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My Lords, first of all I would like to echo the comments made in earlier maiden speeches and thank noble Lords and the staff here who have done so much to make me feel so welcome and to reassure me that I am not the only one having difficulty in finding my way around this magnificent building. It is indeed a privilege to be admitted into this Chamber and to be given the opportunity to work for the citizens of this country. It is also, of course, a great responsibility, of which I am keenly aware.
In addressing the Government's intention to establish a new body to ensure that fairness, equity and respect form the bedrock on which our society is based, I am particularly pleased to be able to address your Lordships for the first time on a subject about which I feel strongly, and which concerns us all. However, I will do my best not to stray into controversy, as is the convention with maiden speeches.
I work in the cultural sector and have done for many years. There is often a perception that those who work in culture and the arts are somehow detached from the "real world". I can assure your Lordships that that is not the case. For example—especially relevant in the context of this subject—many people in the cultural sector continue to work very hard to lessen the damaging effects of discrimination that lead to the scarring of so many lives.
Although it happens less and less these days, I am still occasionally asked where I am from. I often reply that I am a Londoner—born and brought up in this great world city. People talk proudly of the capital's diversity and, increasingly, that of Britain as a whole, but I can clearly remember the time when having a rich mix of different communities, ethnicities and lifestyles was not seen as an asset at all.
Some of your Lordships will recall the sign in the windows of houses with a room to let in the 1950s and 1960s stating "No blacks, no Irish, no children, no dogs". Women were called upon simply to make the tea in the office as "Girl Fridays" and would lose their job should they become pregnant. Terms such as "access" and "rights" were largely meaningless to people with disabilities, and to be an active, consenting adult homosexual was to be subjected to criminal prosecution. Differing religious practices were unrecognised, and people over 45 were virtually written off.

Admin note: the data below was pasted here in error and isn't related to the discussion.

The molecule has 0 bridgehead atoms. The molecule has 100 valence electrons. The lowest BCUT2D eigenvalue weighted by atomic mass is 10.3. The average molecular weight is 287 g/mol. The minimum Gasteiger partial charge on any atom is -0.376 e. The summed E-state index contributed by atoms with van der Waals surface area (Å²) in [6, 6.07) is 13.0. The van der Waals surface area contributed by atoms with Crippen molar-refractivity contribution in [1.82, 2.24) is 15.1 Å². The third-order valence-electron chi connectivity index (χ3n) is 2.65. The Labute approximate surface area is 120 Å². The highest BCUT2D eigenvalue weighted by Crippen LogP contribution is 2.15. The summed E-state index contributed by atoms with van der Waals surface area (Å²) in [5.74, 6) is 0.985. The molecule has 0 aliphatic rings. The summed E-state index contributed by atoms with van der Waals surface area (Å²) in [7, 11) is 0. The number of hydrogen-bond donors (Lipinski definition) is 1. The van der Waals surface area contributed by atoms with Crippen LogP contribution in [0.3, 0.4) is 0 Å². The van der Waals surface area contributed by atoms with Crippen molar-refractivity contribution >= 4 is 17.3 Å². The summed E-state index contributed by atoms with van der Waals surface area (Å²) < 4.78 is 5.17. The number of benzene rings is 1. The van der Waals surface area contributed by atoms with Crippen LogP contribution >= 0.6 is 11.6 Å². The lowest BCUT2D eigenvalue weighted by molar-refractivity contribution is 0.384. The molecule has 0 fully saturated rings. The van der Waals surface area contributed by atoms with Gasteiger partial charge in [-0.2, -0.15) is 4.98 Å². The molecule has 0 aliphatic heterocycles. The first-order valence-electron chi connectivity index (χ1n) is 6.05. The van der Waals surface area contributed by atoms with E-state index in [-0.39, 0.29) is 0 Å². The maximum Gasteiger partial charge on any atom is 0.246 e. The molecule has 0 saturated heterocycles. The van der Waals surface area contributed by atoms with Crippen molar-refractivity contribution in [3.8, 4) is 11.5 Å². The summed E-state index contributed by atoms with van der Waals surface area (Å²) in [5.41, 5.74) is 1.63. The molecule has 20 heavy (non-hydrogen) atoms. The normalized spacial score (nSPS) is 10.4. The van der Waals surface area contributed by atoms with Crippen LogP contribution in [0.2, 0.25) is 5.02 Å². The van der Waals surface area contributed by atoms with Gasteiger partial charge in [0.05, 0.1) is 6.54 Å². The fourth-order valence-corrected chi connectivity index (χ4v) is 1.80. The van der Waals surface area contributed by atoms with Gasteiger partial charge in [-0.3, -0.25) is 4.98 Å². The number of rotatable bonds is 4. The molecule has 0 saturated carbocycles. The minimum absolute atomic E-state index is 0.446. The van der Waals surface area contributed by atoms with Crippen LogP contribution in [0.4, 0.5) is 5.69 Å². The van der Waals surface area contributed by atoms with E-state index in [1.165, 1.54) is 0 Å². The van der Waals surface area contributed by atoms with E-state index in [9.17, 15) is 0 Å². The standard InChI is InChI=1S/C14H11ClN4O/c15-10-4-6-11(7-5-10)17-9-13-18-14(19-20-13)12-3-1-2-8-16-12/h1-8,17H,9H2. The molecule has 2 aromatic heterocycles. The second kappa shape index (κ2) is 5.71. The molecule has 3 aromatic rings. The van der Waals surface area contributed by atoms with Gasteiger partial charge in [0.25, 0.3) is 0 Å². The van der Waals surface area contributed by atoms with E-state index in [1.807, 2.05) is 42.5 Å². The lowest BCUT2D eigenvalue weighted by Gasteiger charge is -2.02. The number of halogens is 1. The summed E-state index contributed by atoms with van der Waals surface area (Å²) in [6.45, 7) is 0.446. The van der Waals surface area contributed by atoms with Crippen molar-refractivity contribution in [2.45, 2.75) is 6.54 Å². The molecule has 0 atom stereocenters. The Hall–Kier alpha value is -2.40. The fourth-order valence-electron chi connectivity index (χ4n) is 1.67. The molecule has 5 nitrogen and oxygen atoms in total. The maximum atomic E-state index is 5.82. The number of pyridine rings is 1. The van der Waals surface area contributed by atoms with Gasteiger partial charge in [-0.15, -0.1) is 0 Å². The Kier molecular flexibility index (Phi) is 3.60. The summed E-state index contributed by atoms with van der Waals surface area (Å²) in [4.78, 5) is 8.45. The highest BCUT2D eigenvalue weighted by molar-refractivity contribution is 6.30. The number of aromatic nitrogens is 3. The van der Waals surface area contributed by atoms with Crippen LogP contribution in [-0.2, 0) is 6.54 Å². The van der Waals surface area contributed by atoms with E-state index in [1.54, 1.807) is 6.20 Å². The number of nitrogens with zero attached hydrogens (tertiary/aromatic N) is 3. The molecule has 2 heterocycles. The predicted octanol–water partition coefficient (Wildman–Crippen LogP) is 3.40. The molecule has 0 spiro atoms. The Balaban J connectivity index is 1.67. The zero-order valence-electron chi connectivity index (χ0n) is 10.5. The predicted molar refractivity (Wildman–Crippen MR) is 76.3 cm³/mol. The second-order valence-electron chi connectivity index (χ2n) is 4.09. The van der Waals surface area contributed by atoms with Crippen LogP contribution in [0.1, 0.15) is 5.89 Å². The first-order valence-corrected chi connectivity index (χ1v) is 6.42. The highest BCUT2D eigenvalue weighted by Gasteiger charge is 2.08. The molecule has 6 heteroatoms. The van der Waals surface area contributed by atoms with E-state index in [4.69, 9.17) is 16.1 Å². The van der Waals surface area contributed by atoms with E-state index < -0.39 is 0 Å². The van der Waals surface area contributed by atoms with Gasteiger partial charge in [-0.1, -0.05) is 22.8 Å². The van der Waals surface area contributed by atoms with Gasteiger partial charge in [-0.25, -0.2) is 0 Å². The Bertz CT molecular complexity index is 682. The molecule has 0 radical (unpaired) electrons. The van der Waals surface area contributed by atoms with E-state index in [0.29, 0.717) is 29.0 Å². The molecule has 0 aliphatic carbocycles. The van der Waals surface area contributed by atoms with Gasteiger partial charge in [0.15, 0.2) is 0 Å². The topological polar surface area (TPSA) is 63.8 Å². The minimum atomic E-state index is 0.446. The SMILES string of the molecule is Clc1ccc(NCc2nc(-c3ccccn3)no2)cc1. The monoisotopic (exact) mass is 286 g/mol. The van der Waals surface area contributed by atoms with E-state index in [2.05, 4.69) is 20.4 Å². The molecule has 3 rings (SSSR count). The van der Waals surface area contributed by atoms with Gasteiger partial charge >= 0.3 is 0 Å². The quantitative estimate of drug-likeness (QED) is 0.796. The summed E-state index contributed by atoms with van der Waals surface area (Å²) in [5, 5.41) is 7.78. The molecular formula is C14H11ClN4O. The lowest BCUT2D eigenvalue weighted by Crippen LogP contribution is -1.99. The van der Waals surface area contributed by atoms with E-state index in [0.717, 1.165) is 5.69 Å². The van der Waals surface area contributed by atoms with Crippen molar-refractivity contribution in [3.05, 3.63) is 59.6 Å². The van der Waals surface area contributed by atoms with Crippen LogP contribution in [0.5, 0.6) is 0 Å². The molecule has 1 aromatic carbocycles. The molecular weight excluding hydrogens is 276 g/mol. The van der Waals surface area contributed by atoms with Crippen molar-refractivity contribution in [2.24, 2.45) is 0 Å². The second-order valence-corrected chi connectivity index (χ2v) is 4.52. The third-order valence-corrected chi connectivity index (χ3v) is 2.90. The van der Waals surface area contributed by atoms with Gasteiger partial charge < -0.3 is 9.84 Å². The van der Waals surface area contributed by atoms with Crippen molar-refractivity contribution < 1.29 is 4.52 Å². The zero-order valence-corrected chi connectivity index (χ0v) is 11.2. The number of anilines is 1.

Successive legislation has ensured that racial discrimination is now widely seen as unacceptable. It is an offence to discriminate against women in the workplace, and the Disability Discrimination Act at last recognises that people are disabled by structures and barriers erected by society, and that these can and should be dismantled. Homosexuality has been largely decriminalised, and the passing of the Civil Partnership Act represents a landmark for same-sex couples.
However, those legislative advances should not lull us into a false sense of security about how far we have progressed. Racist, misogynist and homophobic acts of discrimination and physical violence; the denial of the right to practise deeply held faith; the denial of the right to live as full a life as possible, no matter how old you are or what level of physical or mental ability you have—these negative actions and behaviours blight the lives of us all because they compromise our integrity as a society. We need structures and laws to protect those who are most vulnerable to discrimination.